Knowing Your Trace in Soap

Knowing Your Trace in Soap
One of the most difficult concepts for new soapmakers to grasp is trace.  Until you see trace for yourself and know for sure that you have it, it is not easy to understand.  Then once you do have an understanding, you may have trouble controlling your soap recipe so you can get the trace you want.
Trace is when you can see ‘traces’ of the soap drizzled on top of the entire soap mixture or when a spoon is run through the mixture.  It will look similar to pudding.  This is typically the point where additives are blended into the soap mixture and when you pour your soap into a mold.
Different levels of trace or soap consistency can assist you in using particular techniques and achieving specific soap designs.  In layering and embedding, a thicker consistency is desired, while most swirling techniques work better with lighter consistencies.
 
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Light (Thin) Trace
Light trace occurs immediately after the oil and lye mixture have been blended and no longer separate. It will be very runny and trace on the surface of the soap will be just barely detectable.  It will pour like cream.  This is great for swirling or pouring soap into fancy, intricate molds.
 
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Moderate (Medium) Trace
Moderate trace is a thin pudding consistency.  It shows drizzling on the soap surface distinctly, but still pours relatively smoothly.  This consistency is good for most layering and some embedding.
 
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Heavy (Thick) Trace
Heavy trace shows a very distinct drizzle on the surface of the soap.  It does not pour as easily.  It either needs to be spooned, slid or glopped into the mold.  It is good for some layering and most embedding.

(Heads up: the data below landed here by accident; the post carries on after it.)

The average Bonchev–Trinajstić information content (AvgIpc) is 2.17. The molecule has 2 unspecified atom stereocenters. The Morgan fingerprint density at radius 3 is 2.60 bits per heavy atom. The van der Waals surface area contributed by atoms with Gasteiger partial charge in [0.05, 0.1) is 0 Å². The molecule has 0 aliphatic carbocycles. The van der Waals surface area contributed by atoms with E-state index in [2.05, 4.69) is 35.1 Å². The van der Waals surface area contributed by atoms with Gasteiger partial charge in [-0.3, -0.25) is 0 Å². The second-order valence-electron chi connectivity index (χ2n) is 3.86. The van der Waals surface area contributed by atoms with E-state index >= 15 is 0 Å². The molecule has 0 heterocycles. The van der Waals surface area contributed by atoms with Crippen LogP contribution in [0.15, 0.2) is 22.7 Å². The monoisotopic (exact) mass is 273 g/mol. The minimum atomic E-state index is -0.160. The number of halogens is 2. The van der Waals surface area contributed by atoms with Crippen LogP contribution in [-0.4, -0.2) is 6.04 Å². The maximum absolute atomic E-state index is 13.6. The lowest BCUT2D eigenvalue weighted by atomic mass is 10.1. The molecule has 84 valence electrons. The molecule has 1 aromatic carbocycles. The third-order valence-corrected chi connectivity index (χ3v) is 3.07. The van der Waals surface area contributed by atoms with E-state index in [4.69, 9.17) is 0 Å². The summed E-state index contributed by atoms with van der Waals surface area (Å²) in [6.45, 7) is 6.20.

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Seizing (AKA Soap on a Stick)
Seized soap goes beyond tracing.  It rapidly becomes too thick to blend and will have a mashed potato consistency.  You can still use soap that has seized by placing it in a crock pot and cooking it for a while until it is soft enough to glop into a mold.  Seized soap cannot typically be used in making creative designs.  In fact, you will usually be so relieved to save your batch of soap, that you take whatever basic appearance is left in the end.
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Emulsion Vs. Trace
Trace is the point when soapmakers know their mixture is thoroughly blended and can be placed in a mold.  Trace can be seen.  For new
soapmakers, this is a great explanation of really knowing when your soap mixture is ready to pour.
However, emulsion is also a safe point for pouring soaps in the mold.  Emulsion is the point right before trace and is used when more time is needed to create a complicated design such as a Peacock swirl or 10 color swirl.
Emulsion is when the oils and lye have been mixed thoroughly in very short spurts with short points of rest in between.  As soon as the mixture has a stable consistent solid color, there are no oils separating during periods of rest, and trace is completely undetectable, your soap is an emulsion and can be used for special designs.